Financial management, critical to all companies, itself tends to be an under-examined area of business operations. CFOs want to improve the finance department’s productivity while delivering better quality financial information to the C-suite. Opportunities for transformative change have been hard to find, however, until now. The maturing of cloud computing opens up paths to more agile, cost-effective and insightful financial management.

Cloud computing, a brief overview

Hyped far beyond what’s healthy for any technology, cloud computing is indeed a remarkable innovation. At its heart, cloud computing is a software architecture. Traditionally, computers had a known physical address. They might be in a data center or a colocation facility where you rented infrastructure by the rack. With the cloud, computing resources can be (and in fact, are) anywhere.

Locations means nothing. What matters in the cloud is the resource’s logical address. A cloud-based virtual machine like a server is identified by an electronic address. It’s located somewhere… else. The hardware is completely abstracted from the virtual machines and virtual storage arrays. This creates a high degree of flexibility. It also enables essentially unlimited compute and storage capacity. Whatever you need is available when you need it, for as long as you need it—rented by the minute or by the day, etc.—and when you no longer need it, you shut it off and stop paying.

Cloud computing and cost of financial operations

It costs money to run a finance department. In addition, the IT department that supports finance has its own costs and capital expense (CapEx) budgets. Running finance may not cost a vast fortune, but it’s part of Sales, General and Administrative (SG &A), a favorite area for cost cutting. If you’re the CFO, you usually want to lower SG&A, including your costs of financial operations. The cloud makes this possible.

Cloud computing transforms the CapEx required for financial computing and storage infrastructure into an Operating Expense (OpEx). Instead of buying hardware every three or four years and standing it up in a costly, company-owned data center, with cloud computing, the company can rent the compute and storage resources it needs. Depending on the business, this might be a very attractive proposition. For example, if your business has a high cost of capital, then avoiding CapEx is a big advantage.

Flexibility and scale

Flexibility and scalability are auspicious features of the cloud in finance. Software-as-a-Service, for example, which provides financial management software through a browser, as needed, is typically more flexible than the traditional on-premises deployment of financial software. As the finance department grows and changes, SaaS adapts more easily than a fixed instance of software in the data center. Storage is either cheap or included in the monthly fee, so seasonal data storage needs do not require special arrangements.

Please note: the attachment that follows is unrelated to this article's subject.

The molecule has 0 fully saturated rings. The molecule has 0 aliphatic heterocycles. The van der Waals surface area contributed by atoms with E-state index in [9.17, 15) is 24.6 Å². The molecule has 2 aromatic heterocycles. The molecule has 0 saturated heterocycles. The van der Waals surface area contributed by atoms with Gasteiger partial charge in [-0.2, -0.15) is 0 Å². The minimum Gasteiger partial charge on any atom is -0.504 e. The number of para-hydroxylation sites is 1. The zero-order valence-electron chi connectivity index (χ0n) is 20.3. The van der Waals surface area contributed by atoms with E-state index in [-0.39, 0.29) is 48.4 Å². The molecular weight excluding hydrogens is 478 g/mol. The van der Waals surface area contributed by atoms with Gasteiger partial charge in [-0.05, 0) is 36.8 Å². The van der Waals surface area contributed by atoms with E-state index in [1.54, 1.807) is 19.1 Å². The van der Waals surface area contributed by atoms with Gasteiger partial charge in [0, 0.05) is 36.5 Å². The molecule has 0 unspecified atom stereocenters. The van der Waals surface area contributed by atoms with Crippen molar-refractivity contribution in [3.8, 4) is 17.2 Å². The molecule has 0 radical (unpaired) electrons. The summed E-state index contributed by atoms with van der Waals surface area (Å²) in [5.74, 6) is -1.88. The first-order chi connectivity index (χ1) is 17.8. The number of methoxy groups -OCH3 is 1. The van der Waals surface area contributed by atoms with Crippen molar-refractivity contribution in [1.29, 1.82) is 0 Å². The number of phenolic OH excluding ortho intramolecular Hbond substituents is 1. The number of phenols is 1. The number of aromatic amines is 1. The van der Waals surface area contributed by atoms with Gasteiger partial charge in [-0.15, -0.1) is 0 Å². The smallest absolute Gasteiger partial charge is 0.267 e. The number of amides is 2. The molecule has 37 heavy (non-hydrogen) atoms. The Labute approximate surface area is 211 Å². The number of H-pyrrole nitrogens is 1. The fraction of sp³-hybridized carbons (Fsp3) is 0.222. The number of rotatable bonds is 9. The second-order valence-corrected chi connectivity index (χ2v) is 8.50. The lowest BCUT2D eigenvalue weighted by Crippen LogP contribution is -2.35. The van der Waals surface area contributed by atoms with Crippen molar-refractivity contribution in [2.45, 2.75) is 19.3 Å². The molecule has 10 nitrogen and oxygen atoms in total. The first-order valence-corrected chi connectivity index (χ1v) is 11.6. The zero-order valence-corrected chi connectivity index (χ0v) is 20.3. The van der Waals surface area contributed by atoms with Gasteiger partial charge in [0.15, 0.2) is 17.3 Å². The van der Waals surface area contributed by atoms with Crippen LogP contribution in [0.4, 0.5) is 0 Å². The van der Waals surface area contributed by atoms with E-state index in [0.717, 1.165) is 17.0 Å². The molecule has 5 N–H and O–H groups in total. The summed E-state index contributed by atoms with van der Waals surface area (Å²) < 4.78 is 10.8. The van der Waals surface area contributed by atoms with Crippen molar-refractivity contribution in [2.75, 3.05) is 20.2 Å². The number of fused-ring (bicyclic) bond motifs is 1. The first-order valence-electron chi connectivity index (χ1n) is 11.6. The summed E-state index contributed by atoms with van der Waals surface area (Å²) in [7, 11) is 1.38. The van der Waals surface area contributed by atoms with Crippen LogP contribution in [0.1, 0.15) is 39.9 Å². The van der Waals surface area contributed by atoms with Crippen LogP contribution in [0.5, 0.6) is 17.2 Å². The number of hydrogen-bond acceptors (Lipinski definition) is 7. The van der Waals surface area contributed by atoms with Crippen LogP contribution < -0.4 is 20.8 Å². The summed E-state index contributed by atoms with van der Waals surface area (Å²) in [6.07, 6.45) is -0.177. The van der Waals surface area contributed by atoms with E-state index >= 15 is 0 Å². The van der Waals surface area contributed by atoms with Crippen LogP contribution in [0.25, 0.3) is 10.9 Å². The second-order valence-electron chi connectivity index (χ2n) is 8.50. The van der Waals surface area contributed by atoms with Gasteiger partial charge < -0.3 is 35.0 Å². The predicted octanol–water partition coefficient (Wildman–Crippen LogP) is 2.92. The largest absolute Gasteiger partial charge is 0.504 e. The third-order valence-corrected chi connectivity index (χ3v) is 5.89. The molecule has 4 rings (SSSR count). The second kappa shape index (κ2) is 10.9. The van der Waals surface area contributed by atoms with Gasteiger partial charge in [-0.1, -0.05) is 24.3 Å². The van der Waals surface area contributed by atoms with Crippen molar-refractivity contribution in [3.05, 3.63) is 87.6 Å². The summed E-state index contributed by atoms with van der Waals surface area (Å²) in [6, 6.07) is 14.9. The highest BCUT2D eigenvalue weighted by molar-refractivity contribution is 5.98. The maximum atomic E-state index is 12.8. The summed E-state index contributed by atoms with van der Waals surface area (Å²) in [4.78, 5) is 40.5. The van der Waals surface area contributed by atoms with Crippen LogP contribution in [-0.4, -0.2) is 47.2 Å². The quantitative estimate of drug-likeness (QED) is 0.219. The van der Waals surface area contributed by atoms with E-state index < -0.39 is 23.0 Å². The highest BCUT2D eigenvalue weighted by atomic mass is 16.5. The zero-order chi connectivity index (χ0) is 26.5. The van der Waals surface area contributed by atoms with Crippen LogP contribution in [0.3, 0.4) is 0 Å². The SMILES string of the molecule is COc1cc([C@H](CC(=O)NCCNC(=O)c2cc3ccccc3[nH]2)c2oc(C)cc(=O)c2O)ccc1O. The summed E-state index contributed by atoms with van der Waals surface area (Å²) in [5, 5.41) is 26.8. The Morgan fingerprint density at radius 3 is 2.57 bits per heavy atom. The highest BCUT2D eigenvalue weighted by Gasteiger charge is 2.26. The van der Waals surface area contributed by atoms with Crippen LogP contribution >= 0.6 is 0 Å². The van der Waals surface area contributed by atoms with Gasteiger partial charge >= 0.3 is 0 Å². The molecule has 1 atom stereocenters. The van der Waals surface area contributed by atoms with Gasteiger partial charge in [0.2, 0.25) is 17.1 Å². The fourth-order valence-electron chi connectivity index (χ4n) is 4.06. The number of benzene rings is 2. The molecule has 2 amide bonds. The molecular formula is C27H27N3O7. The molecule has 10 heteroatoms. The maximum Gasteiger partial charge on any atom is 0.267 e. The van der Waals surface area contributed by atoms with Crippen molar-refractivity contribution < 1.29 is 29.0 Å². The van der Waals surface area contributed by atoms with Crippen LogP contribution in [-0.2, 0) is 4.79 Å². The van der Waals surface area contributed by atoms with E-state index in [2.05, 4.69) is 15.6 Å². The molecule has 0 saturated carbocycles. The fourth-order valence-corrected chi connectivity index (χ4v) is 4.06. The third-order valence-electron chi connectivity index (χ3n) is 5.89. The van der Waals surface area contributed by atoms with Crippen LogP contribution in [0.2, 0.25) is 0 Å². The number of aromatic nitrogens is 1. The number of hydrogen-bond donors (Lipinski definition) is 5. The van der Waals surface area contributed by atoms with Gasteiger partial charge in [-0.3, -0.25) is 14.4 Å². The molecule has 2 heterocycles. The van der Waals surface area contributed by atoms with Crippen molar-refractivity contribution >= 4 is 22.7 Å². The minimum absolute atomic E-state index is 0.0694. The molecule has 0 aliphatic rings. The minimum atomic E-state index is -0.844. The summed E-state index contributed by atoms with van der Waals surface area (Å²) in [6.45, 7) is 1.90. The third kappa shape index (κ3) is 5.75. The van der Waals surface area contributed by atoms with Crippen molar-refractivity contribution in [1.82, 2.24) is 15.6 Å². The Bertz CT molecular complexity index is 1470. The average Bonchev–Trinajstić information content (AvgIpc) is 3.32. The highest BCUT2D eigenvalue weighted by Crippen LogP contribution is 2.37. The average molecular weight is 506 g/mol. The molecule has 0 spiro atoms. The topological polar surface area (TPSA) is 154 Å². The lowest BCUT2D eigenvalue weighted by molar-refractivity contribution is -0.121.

Cloud-based software is also usually easier to integrate with systems belonging to partners, customers and suppliers. This capability leads to greater agility in financial management. Similarly, with mergers and acquisitions (M&A), cloud solutions make for faster, more streamlined unification of financial systems among merging entities.

Data management and analytics

Cloud-based financial software solutions often have built-in financial data management and analysis tools. Of course, traditional financial packages have similar toolsets, but in the cloud, they’re generally easier to configure and adapt. And, as business intelligence for finance tends to involve connecting with data streams originating in separate entities (e.g. from partner firms), cloud integration makes this simpler, faster and cheaper to accomplish.

Security and compliance

Cloud providers run some of the most secure infrastructure in the world. Having your financial data stored in the cloud is more, not less, secure than it is in your own data center. There are some rules to follow to make sure this stays true, but in general, you’ll be more secure and compliant in the cloud. With compliance rules that mandate long-term data storage, the cloud’s reliability and high availability are a real plus. Cloud backup and restore, which are economical and flexible compared to traditional approaches, offer a further layer of protection and business continuity for the finance department.